Burying beetles (Silpha vespillo) belong to the Silphidae family. Most of these beetles are black in colour and have red markings on their elytra. Burying beetles bury the carcasses of small vertebrates such as birds and rodents as a food source for their larvae. Burying beetles are unusual among insects in that both the male and female participate in parental care for their young.
Burying beetles have large club-like antennae equipped with chemoreceptors (a sensory receptor) capable of detecting a dead animal from afar. After finding a carcass (most likely that of a small bird or a mouse), beetles fight amongst themselves (males fighting males, females fighting females) until the winning pair (usually the largest) remains.
If a lone beetle finds a carcass, it can continue alone and wait for a partner. The carcass must be buried by the beetles to get it out of the way of potential competitors, which are numerous. The burial process can take around 8 hours.
Single males attract mates by releasing a pheromone (a chemical that triggers a natural behavioural response in another member of the same species) from the tip of their abdomens. Females can raise a brood alone, fertilizing her eggs using sperm stored from previous copulations.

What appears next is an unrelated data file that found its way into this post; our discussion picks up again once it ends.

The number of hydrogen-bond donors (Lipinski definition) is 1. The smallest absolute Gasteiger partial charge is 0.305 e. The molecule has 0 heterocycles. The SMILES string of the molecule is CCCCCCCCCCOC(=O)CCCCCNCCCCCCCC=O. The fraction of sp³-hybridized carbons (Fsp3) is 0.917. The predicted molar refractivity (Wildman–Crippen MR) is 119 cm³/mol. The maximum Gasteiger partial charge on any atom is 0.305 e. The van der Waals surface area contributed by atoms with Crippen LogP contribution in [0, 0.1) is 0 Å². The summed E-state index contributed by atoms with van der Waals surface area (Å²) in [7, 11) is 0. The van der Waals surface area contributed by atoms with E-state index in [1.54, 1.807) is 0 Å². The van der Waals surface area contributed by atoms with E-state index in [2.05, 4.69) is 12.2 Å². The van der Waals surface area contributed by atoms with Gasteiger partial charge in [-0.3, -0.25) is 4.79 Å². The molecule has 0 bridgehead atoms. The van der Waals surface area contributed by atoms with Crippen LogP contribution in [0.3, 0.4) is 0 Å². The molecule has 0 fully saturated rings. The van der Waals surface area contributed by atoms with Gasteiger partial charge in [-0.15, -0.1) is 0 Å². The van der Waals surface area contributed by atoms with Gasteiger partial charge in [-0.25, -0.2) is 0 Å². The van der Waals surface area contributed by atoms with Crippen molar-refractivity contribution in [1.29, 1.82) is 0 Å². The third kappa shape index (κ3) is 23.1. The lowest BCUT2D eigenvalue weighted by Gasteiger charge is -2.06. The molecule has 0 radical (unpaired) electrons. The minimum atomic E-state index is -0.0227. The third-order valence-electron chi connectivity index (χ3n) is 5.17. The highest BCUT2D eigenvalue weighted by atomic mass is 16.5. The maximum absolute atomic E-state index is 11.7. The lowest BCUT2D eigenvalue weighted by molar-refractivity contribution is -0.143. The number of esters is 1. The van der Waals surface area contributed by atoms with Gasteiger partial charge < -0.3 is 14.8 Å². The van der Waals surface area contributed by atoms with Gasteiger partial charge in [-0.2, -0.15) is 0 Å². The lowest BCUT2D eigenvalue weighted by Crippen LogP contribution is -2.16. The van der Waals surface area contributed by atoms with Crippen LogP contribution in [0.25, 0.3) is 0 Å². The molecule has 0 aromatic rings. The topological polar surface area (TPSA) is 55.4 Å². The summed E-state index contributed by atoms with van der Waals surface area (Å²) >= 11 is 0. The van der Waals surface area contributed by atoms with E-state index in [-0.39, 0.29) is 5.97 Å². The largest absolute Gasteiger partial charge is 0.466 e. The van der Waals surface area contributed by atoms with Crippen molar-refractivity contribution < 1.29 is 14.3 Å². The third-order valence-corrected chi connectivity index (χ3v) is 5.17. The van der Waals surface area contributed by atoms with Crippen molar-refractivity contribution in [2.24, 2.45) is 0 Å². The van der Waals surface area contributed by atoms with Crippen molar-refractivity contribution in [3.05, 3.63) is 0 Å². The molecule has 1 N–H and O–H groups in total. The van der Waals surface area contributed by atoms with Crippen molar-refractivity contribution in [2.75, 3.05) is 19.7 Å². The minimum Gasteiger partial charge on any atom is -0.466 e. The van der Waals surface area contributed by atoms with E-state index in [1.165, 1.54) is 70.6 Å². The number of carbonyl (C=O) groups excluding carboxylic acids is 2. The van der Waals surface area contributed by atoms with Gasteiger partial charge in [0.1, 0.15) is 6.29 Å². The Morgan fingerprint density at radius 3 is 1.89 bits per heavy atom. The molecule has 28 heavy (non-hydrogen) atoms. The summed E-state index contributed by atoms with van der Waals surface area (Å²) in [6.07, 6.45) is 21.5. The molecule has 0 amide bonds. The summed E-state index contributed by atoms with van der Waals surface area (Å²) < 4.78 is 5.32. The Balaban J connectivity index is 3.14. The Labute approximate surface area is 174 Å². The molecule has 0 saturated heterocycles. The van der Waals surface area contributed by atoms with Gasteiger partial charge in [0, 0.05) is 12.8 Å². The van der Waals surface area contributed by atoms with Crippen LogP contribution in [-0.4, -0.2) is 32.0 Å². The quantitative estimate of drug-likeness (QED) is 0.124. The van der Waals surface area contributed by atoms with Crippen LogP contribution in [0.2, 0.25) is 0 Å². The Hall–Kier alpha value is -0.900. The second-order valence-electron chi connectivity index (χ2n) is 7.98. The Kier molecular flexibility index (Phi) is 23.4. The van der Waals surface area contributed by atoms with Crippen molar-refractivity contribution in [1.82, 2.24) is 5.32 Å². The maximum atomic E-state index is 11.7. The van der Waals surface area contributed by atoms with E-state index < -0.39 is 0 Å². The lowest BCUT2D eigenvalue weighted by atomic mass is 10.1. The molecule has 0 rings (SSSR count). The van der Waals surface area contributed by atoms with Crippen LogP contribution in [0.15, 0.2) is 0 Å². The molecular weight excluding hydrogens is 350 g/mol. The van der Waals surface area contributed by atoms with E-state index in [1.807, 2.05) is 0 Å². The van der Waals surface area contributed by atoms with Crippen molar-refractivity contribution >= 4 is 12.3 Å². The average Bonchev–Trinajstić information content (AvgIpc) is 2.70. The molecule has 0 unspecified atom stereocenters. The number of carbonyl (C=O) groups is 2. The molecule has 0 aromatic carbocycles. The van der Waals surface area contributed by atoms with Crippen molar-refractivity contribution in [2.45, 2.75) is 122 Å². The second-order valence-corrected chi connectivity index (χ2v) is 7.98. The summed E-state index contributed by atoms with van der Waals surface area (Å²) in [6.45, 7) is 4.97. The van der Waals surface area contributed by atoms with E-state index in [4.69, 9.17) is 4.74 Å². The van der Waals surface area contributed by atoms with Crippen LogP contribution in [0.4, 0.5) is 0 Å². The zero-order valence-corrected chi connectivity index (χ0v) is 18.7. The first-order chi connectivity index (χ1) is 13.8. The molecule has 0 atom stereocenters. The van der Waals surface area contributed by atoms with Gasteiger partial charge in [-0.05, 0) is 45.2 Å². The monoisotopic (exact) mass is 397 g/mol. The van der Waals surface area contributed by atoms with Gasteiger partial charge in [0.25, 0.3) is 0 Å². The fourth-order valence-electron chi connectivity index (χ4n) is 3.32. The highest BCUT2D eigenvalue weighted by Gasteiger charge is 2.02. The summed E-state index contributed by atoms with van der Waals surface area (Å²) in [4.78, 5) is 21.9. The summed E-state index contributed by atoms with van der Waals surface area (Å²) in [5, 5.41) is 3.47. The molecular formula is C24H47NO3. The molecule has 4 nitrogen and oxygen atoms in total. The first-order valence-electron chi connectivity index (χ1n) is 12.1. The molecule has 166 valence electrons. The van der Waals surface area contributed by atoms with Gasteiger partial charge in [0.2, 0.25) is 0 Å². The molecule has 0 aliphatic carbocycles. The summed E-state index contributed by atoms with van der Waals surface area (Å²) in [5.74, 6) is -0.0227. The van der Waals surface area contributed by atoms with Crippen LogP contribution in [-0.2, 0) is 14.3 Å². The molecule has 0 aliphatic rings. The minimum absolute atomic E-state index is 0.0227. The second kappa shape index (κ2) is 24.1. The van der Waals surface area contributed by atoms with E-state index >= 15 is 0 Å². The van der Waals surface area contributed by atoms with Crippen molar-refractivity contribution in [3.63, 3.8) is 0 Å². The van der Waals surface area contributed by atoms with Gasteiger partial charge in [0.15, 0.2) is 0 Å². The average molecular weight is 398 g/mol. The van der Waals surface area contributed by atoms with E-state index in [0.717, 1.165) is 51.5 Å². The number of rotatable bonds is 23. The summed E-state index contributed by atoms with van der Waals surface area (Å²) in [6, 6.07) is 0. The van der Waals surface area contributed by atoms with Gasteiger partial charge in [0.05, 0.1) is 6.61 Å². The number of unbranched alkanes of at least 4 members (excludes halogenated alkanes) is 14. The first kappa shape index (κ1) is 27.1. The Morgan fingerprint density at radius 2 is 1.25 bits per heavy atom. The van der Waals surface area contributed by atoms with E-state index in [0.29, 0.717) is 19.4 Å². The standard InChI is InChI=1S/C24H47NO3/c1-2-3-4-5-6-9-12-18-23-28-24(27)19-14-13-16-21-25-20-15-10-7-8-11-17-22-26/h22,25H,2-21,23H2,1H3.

The female burying beetle lays eggs in the soil around the crypt (a buried carcass). The larvae hatch after a few days and move into a pit in the carcass which the parents have created. Although the larvae are able to feed themselves, both parents also feed the larvae by digesting the flesh and regurgitating liquid food for the larvae to feed on. This can speed up larval development.
Several pairs of beetles may cooperate to bury large carcasses and then raise their broods communally.
The adult beetles continue to protect the larvae, which take several days to mature. Many competitors make this task difficult, e.g. bluebottles and ants or burying beetles of either another or the same species.
The final-stage larvae migrate into the soil and pupate, transforming from small white larvae to fully formed adult beetles.
Parental care is quite rare among insects and burying beetles are remarkable exceptions.